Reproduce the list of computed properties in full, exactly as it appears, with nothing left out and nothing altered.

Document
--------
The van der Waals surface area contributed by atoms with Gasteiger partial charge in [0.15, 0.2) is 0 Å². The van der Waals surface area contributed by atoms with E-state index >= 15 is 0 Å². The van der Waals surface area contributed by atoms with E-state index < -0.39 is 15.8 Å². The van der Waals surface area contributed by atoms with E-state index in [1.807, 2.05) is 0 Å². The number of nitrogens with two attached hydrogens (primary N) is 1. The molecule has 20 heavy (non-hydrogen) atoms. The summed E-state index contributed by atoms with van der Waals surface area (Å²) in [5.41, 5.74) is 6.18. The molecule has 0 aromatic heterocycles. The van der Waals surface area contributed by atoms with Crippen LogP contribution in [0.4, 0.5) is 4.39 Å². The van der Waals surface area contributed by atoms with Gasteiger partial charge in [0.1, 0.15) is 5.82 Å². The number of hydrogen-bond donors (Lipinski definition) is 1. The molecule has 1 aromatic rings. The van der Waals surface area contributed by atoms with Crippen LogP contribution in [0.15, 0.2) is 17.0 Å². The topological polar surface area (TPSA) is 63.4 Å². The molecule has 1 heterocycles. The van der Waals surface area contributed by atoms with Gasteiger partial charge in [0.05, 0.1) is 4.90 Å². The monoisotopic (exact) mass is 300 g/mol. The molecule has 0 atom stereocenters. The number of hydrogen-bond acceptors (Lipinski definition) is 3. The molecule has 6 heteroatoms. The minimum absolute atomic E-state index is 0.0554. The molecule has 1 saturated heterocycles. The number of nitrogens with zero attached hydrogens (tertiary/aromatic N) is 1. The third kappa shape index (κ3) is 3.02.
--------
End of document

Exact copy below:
The van der Waals surface area contributed by atoms with Gasteiger partial charge in [0.15, 0.2) is 0 Å². The van der Waals surface area contributed by atoms with E-state index >= 15 is 0 Å². The van der Waals surface area contributed by atoms with E-state index < -0.39 is 15.8 Å². The van der Waals surface area contributed by atoms with E-state index in [1.807, 2.05) is 0 Å². The number of nitrogens with two attached hydrogens (primary N) is 1. The molecule has 20 heavy (non-hydrogen) atoms. The summed E-state index contributed by atoms with van der Waals surface area (Å²) in [5.41, 5.74) is 6.18. The molecule has 0 aromatic heterocycles. The van der Waals surface area contributed by atoms with Crippen LogP contribution in [0.4, 0.5) is 4.39 Å². The van der Waals surface area contributed by atoms with Gasteiger partial charge in [0.1, 0.15) is 5.82 Å². The number of hydrogen-bond donors (Lipinski definition) is 1. The molecule has 1 aromatic rings. The van der Waals surface area contributed by atoms with Crippen LogP contribution in [0.15, 0.2) is 17.0 Å². The topological polar surface area (TPSA) is 63.4 Å². The molecule has 1 heterocycles. The van der Waals surface area contributed by atoms with Gasteiger partial charge in [0.05, 0.1) is 4.90 Å². The monoisotopic (exact) mass is 300 g/mol. The molecule has 0 atom stereocenters. The number of hydrogen-bond acceptors (Lipinski definition) is 3. The molecule has 6 heteroatoms. The minimum absolute atomic E-state index is 0.0554. The molecule has 1 saturated heterocycles. The number of nitrogens with zero attached hydrogens (tertiary/aromatic N) is 1. The third kappa shape index (κ3) is 3.02.